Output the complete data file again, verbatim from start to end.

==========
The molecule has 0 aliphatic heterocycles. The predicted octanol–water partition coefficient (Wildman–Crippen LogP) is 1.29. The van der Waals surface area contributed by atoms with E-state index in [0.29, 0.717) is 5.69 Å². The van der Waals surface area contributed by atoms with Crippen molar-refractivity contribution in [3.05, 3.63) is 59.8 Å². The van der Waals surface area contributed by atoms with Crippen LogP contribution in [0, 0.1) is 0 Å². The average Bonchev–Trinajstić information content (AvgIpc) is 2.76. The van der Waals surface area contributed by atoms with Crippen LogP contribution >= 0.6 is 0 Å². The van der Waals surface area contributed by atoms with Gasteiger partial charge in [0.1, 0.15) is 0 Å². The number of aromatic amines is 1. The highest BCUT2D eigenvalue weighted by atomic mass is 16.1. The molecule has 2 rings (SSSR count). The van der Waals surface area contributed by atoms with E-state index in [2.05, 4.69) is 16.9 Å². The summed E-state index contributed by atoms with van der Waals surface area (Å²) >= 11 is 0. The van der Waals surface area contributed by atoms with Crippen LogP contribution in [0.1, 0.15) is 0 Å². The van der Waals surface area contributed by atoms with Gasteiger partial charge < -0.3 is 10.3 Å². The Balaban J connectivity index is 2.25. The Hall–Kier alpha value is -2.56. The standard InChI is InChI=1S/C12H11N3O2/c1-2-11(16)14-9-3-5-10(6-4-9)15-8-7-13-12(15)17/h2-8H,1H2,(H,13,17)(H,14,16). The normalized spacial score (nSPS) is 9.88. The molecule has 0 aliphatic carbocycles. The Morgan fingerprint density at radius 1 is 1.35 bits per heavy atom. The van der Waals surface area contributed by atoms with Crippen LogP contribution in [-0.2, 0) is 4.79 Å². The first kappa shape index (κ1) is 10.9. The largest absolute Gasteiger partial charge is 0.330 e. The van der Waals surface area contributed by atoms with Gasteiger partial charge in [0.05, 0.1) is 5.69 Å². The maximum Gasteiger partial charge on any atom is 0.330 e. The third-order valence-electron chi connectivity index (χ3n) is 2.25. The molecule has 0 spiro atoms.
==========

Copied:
The molecule has 0 aliphatic heterocycles. The predicted octanol–water partition coefficient (Wildman–Crippen LogP) is 1.29. The van der Waals surface area contributed by atoms with E-state index in [0.29, 0.717) is 5.69 Å². The van der Waals surface area contributed by atoms with Crippen molar-refractivity contribution in [3.05, 3.63) is 59.8 Å². The van der Waals surface area contributed by atoms with Crippen LogP contribution in [0, 0.1) is 0 Å². The average Bonchev–Trinajstić information content (AvgIpc) is 2.76. The van der Waals surface area contributed by atoms with Crippen LogP contribution >= 0.6 is 0 Å². The van der Waals surface area contributed by atoms with Gasteiger partial charge in [0.1, 0.15) is 0 Å². The number of aromatic amines is 1. The highest BCUT2D eigenvalue weighted by atomic mass is 16.1. The molecule has 2 rings (SSSR count). The van der Waals surface area contributed by atoms with E-state index in [2.05, 4.69) is 16.9 Å². The summed E-state index contributed by atoms with van der Waals surface area (Å²) >= 11 is 0. The van der Waals surface area contributed by atoms with Crippen LogP contribution in [0.1, 0.15) is 0 Å². The van der Waals surface area contributed by atoms with Gasteiger partial charge < -0.3 is 10.3 Å². The Balaban J connectivity index is 2.25. The Hall–Kier alpha value is -2.56. The standard InChI is InChI=1S/C12H11N3O2/c1-2-11(16)14-9-3-5-10(6-4-9)15-8-7-13-12(15)17/h2-8H,1H2,(H,13,17)(H,14,16). The normalized spacial score (nSPS) is 9.88. The molecule has 0 aliphatic carbocycles. The Morgan fingerprint density at radius 1 is 1.35 bits per heavy atom. The van der Waals surface area contributed by atoms with Crippen LogP contribution in [-0.2, 0) is 4.79 Å². The first kappa shape index (κ1) is 10.9. The largest absolute Gasteiger partial charge is 0.330 e. The van der Waals surface area contributed by atoms with Gasteiger partial charge in [0.05, 0.1) is 5.69 Å². The maximum Gasteiger partial charge on any atom is 0.330 e. The third-order valence-electron chi connectivity index (χ3n) is 2.25. The molecule has 0 spiro atoms.